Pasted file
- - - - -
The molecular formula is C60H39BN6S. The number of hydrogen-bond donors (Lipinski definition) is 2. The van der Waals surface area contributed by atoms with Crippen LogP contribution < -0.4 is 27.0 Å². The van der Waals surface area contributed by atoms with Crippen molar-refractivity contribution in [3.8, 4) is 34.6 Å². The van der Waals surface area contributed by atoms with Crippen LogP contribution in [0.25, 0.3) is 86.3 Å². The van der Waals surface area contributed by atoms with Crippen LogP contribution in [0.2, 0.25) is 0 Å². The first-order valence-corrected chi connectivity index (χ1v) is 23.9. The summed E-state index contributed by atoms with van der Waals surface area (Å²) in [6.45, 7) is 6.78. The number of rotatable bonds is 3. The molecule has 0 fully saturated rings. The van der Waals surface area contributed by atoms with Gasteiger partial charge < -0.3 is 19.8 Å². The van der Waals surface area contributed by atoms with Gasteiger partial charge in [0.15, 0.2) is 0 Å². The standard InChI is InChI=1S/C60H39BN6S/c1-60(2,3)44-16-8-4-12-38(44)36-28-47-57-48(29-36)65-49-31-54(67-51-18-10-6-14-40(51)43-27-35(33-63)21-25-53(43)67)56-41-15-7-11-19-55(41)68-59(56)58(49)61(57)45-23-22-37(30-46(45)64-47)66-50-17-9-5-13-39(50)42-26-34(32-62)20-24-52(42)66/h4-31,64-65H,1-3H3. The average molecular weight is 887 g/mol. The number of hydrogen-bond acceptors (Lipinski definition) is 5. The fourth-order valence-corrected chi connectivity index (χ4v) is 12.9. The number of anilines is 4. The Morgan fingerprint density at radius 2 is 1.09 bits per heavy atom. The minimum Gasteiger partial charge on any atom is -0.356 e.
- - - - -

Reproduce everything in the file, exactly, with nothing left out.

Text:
The molecular formula is C60H39BN6S. The number of hydrogen-bond donors (Lipinski definition) is 2. The van der Waals surface area contributed by atoms with Crippen LogP contribution < -0.4 is 27.0 Å². The van der Waals surface area contributed by atoms with Crippen molar-refractivity contribution in [3.8, 4) is 34.6 Å². The van der Waals surface area contributed by atoms with Crippen LogP contribution in [0.25, 0.3) is 86.3 Å². The van der Waals surface area contributed by atoms with Crippen LogP contribution in [0.2, 0.25) is 0 Å². The first-order valence-corrected chi connectivity index (χ1v) is 23.9. The summed E-state index contributed by atoms with van der Waals surface area (Å²) in [6.45, 7) is 6.78. The number of rotatable bonds is 3. The molecule has 0 fully saturated rings. The van der Waals surface area contributed by atoms with Gasteiger partial charge < -0.3 is 19.8 Å². The van der Waals surface area contributed by atoms with Gasteiger partial charge in [0.15, 0.2) is 0 Å². The standard InChI is InChI=1S/C60H39BN6S/c1-60(2,3)44-16-8-4-12-38(44)36-28-47-57-48(29-36)65-49-31-54(67-51-18-10-6-14-40(51)43-27-35(33-63)21-25-53(43)67)56-41-15-7-11-19-55(41)68-59(56)58(49)61(57)45-23-22-37(30-46(45)64-47)66-50-17-9-5-13-39(50)42-26-34(32-62)20-24-52(42)66/h4-31,64-65H,1-3H3. The average molecular weight is 887 g/mol. The number of hydrogen-bond acceptors (Lipinski definition) is 5. The fourth-order valence-corrected chi connectivity index (χ4v) is 12.9. The number of anilines is 4. The Morgan fingerprint density at radius 2 is 1.09 bits per heavy atom. The minimum Gasteiger partial charge on any atom is -0.356 e.